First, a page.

In school, we are preparing kids for the future. Some say we should be including other social classes as well. A “dealing with life” class if you will. Or a “practical applications” class where one takes what one has learned in general education and applies it to life. Balancing a checkbook, filling out resumes, getting a job, cooking meals, on and on. But there is already an unstructured class going on. A class in abuse.

    Take away the accepted term of “bullying” and call it what it is: abuse. In outside life, abuse takes the form of mental, verbal, physical, and sexual forms.

    Each form appears in a variety of settings. From home, to neighborhood, to the workplace, to enclosed social settings (bars, and other entertainment settings for example), to other places you can name.

    When someone breaks an abuse law, we hold that individual responsible, either through legal civil and/or criminal means. Doesn’t matter if it’s sexual harrassment, child abuse, a hate crime, gang activity (yes, physical abuse, though there may different names for it such as assault (physical abuse)), and so on and so forth.

    But in school, it’s “bullying” and “there’s little we can do about it, though we tell them not to”. You say, if the abuse is dealt with, it could escalate. Abuse could escalate in the outer world too. But we still hold people responsible for their acts. Arrest one gang member for assault and the others might retaliate, but we don’t say “don’t report it because we can’t do anything to stop it in the end”. Same with domestic violence, sexual harrassment, or even slurs about race, sexuality, or others in the work place.

    But not at school. And what does this end up teaching the kid about the future? That they can’t trust authority figures?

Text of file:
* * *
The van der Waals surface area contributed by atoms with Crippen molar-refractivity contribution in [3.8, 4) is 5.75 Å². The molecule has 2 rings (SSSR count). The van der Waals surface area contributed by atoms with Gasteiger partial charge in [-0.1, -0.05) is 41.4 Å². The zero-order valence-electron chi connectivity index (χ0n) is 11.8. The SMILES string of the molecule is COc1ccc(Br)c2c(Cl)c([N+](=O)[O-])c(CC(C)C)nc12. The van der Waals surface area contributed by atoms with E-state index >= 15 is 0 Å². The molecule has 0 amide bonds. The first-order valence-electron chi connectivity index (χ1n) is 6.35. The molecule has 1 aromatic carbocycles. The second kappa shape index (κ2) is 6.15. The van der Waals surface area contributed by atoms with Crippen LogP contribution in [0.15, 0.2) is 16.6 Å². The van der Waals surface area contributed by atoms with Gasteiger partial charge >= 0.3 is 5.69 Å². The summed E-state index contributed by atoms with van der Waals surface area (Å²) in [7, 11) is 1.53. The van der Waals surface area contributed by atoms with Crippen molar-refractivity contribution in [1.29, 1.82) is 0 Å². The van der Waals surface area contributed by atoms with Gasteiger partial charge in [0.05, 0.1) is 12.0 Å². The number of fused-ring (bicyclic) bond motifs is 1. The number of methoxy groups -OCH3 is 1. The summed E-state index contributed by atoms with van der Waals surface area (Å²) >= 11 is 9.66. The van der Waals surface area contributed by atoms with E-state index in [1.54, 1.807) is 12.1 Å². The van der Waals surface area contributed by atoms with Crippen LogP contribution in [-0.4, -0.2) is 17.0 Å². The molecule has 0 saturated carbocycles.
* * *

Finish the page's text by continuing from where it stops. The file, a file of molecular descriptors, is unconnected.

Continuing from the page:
According to claims (and not everything is totally clear in this case yet), this kid was verbally abused based on bigotry about his claimed sexual orientation. Whether it was true that he was homosexual or not is irrelevant. If, in its own way, this was one teacher making such abusive claims about another teacher, what should have been done? Nothing? According tot he story, there was also physical contact (“rubbing”). Let’s hit the button more clearly here: If a male student were physically rubbing up against a female student and it was against her will, should we ignore it? If you say “no”, why should we do so in this case? If the kid didn’t want it happening, then it’s just as much physical abuse as the male/female one. If you say “yes”, then does that mean that a co-worker can be doing the same thing, touching someone without their permission in an inappropriate manner, with no consequences?

    Yes, the authority figures SHOULD take appropriate action. And a clear statement that such action will be taken should be made public to begin with. At the beginning of the school year, not only announce to staff and students, but make a public announcement, that abuse in the schools will NOT be tolerated any more than it is tolerated in settings outside the school and that action will be taken as appropriate to the act of abuse. Drop the “bully” term. It implies that the acts are, in a sense, acceptable. Let the students know that, as authority figures, they are going to regain control and start setting examples for how the kids should act once they are outside the school environment. Also let authority figures know that action will be taken if it’s proven that they ignored an abusive situation.

    Also note, I’m not talking about authority figures doing the work for the students. The proper procedure is for the victim to say “Stop!”. That gives the kid the appropriate amount of control over themselves. If the abuse doesn’t stop, then they report the abuse to the authority figures. It’s how adults deal with abuse, so it’s how they should learn to do it too.